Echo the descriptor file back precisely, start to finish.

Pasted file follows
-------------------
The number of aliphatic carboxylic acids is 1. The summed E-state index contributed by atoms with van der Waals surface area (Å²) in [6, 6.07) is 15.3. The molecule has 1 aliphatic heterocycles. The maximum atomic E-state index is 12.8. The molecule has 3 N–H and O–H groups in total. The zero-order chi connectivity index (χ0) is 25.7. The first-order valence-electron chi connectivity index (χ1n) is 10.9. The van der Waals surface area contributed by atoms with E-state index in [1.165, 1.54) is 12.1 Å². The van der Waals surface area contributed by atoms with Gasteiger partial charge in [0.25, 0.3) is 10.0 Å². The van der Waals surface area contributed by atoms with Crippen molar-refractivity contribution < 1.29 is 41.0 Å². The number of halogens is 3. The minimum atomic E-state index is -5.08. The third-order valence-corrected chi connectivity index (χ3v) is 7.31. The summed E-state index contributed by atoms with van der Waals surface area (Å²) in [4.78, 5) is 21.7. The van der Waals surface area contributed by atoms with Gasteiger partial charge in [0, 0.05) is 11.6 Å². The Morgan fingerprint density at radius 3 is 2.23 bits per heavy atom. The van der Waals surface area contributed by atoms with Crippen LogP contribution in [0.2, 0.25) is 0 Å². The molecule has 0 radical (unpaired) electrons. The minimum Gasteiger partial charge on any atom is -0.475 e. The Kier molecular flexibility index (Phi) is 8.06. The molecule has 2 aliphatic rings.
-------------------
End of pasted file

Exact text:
The number of aliphatic carboxylic acids is 1. The summed E-state index contributed by atoms with van der Waals surface area (Å²) in [6, 6.07) is 15.3. The molecule has 1 aliphatic heterocycles. The maximum atomic E-state index is 12.8. The molecule has 3 N–H and O–H groups in total. The zero-order chi connectivity index (χ0) is 25.7. The first-order valence-electron chi connectivity index (χ1n) is 10.9. The van der Waals surface area contributed by atoms with E-state index in [1.165, 1.54) is 12.1 Å². The van der Waals surface area contributed by atoms with Gasteiger partial charge in [0.25, 0.3) is 10.0 Å². The van der Waals surface area contributed by atoms with Crippen molar-refractivity contribution < 1.29 is 41.0 Å². The number of halogens is 3. The minimum atomic E-state index is -5.08. The third-order valence-corrected chi connectivity index (χ3v) is 7.31. The summed E-state index contributed by atoms with van der Waals surface area (Å²) in [4.78, 5) is 21.7. The van der Waals surface area contributed by atoms with Gasteiger partial charge in [0, 0.05) is 11.6 Å². The Morgan fingerprint density at radius 3 is 2.23 bits per heavy atom. The van der Waals surface area contributed by atoms with Crippen LogP contribution in [0.2, 0.25) is 0 Å². The molecule has 0 radical (unpaired) electrons. The minimum Gasteiger partial charge on any atom is -0.475 e. The Kier molecular flexibility index (Phi) is 8.06. The molecule has 2 aliphatic rings.